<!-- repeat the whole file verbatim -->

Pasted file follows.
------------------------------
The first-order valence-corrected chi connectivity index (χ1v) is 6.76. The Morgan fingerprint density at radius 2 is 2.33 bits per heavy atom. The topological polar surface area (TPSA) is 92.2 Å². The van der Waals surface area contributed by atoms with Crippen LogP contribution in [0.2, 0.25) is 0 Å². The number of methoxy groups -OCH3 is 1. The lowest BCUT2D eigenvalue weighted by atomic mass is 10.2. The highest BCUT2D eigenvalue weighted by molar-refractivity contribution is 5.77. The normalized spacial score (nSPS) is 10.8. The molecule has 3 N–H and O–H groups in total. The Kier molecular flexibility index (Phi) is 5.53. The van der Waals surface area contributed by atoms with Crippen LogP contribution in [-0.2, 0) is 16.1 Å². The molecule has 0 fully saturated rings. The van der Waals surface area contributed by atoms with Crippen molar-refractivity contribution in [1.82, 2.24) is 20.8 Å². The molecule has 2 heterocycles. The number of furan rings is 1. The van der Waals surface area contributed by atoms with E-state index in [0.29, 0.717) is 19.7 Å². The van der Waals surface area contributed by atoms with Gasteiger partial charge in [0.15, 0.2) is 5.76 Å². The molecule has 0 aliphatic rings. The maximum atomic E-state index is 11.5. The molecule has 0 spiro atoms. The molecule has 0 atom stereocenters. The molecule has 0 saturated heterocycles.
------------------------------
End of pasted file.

The first-order valence-corrected chi connectivity index (χ1v) is 6.76. The Morgan fingerprint density at radius 2 is 2.33 bits per heavy atom. The topological polar surface area (TPSA) is 92.2 Å². The van der Waals surface area contributed by atoms with Crippen LogP contribution in [0.2, 0.25) is 0 Å². The number of methoxy groups -OCH3 is 1. The lowest BCUT2D eigenvalue weighted by atomic mass is 10.2. The highest BCUT2D eigenvalue weighted by molar-refractivity contribution is 5.77. The normalized spacial score (nSPS) is 10.8. The molecule has 3 N–H and O–H groups in total. The Kier molecular flexibility index (Phi) is 5.53. The van der Waals surface area contributed by atoms with Crippen LogP contribution in [-0.2, 0) is 16.1 Å². The molecule has 0 fully saturated rings. The van der Waals surface area contributed by atoms with Crippen molar-refractivity contribution in [1.82, 2.24) is 20.8 Å². The molecule has 2 heterocycles. The number of furan rings is 1. The van der Waals surface area contributed by atoms with E-state index in [0.29, 0.717) is 19.7 Å². The van der Waals surface area contributed by atoms with Gasteiger partial charge in [0.15, 0.2) is 5.76 Å². The molecule has 0 aliphatic rings. The maximum atomic E-state index is 11.5. The molecule has 0 spiro atoms. The molecule has 0 atom stereocenters. The molecule has 0 saturated heterocycles.